Moneta Gallery Coin Museum



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Tombstone AZ - Pony Saloon

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Moneta



Registered: August 2005
Location: Arizona USA
Posts: 2,365
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James H. Marrs, was a frontiersman, proprietor, entrepreneur and one of the town's very first settlers.
Born on August 15, 1856 in Beckwith, Fayette County, West Virginia "Jim" as he preferred to be called was the son of shoemaker James J. and his wife Mildred (Rhodes) Marrs. Jim left West Virginia as a young boy to farm in Missouri until 1878 when he headed to the gold country of Leadville, Colorado. But his stay was short; after eight months he went to Arizona Territory and in 1879 settled in Tombstone's silver camp.
This token is listed in Birt and Spooner as being issued between 1900 - 1914. It is a One Bit token for Good For 12 1/2 cents in Trade. Made of brass, it has an 8 lobed scalloped edge. Rarity for this token in Birt & Spooner is R8, with 7 -12 known. Fortunately, there is a lot of information about this interesting Tombstone pioneer and you can read it all at this link to the "Tombstone Times" (now suspended, links below are currently unavailable (3/'24)), it was written by Karen Mazzeo - [ link ]
For More Great INFO Use this: [ link ]


READ Below the text of Karen Mazzeo's "Tombstone Times" article:


Marrs, was a frontiersman, proprietor, entrepreneur and one of the town's very first settlers.
Born James H. Marrs on August 15, 1856 in Beckwith, Fayette County, West Virginia "Jim" as he preferred to be called was the son of shoemaker James J. and his wife Mildred (Rhodes) Marrs. Jim left West Virginia as a young boy to farm in Missouri until 1878 when he headed to the gold country of Leadville, Colorado. But his stay was short; after eight months he went to Arizona Territory and in 1879 settled in Tombstone's silver camp. At that time the infant town was little more than a tent city where families lived and merchants conducted business. Each morning the smell of frying bacon and strong hot coffee awoke the sleepy residents; the sound of saws and the pounding of hammers a reminder that Tombstone would soon become one of many mining towns that speckled the Arizona landscape.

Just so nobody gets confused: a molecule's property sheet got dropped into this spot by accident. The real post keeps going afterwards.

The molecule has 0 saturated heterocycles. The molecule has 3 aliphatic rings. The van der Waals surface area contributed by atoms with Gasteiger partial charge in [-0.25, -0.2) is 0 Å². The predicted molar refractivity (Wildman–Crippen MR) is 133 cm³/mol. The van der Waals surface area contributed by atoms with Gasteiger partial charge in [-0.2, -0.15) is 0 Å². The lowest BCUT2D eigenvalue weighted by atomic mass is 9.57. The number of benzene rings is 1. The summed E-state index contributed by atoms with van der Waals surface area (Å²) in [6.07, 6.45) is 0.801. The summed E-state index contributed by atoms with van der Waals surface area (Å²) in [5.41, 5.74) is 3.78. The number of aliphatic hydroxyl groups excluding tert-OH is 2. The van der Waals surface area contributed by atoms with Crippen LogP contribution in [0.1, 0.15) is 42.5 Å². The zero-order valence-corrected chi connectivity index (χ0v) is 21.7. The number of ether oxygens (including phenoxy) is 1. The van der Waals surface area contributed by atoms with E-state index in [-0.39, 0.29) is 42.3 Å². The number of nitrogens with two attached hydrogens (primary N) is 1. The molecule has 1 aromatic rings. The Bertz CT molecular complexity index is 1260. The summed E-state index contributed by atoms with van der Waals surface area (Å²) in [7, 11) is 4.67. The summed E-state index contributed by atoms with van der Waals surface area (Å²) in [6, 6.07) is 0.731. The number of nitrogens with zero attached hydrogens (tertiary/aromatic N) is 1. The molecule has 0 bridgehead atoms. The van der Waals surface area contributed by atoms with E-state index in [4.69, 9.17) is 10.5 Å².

With the exception of a wife named Carmalita and a son born in 1885 named Johnny; Jim kept his life relatively private in the early years but after the death of his wife in November of 1896 his life became more public. He purchased the Pony Saloon on Allen Street between 4th and 5th and advertising the finest liquors, wines and cigars in all of Arizona Territory, Jim's establishment soon became, "one of Tombstone's most popular resorts." On June 22, 1898 among a host of friends and well wishers Jim was married to a widow named Mrs. Georgia Noriega Bachelder at the Robertson cottage by Probate Judge W. F. Bradley. With his son Johnny and Georgia's children Vernette, Lillie, Charles and adopted daughter Mary the Marrs and Bachelders became one, big, happy family.
On a summer afternoon in July of 1899 black storm clouds rolled in. The wind picked up as bolts of yellow lightning zigzagged across the sky. In the distance thunder crashed as rain poured down. Everyone ran for shelter as the intense pounding from above turned backyards into thick pools of mud and dusty roads into flooding rivers. Jim had not seen such a storm in quite sometime as he watched in awe from the parlor window of his home. Suddenly a large flash of lightning made the hair on his head, arms and neck stand straight up. It had hit very close to home. After the storm had moved off to the west he discovered that the lightning had struck Ms. William King's house scorching some of the wall paper inside. It was lucky that no great damage was done to her or anyone in town by the strong, "heavenly artillery" that thundered down from above.
By February of 1900 the Marr's extended their family by the birth of a daughter named Violet Mildred. The baby brought added happiness especially after Jim's son Johnny left home to enter the university in Tucson that September. Georgia loved Johnny like her own son but the sadness of his departure was replaced by baby Violet which kept her very busy, however; four months later in January of 1901 Violet became ill. With a high fever her condition was grave for a time as Jim and Georgia held their breaths nervously but with Providence little Violet fully recovered. Happy and vivacious, she would be blessed with a baby sister born in January of 1903. With Violet and baby Virginia Mercedes to add to his full nest, Jim was a proud and happy man.
· Date: November 11, 2017 · Views: 2,624 · Filesize: 128.2kb · Dimensions: 880 x 453 ·
Keywords: Pony Saloon Tombstone Arizona Territory
Denomination: Good For 12 1/2 Cents in Trade
Reference #: Birt & Spooner (TOM-675) - Tombstone
Date/Mintmark: ND (1900 - 1914)
Condition: AU
Weight: 29 mm scalloped
Metal: brass

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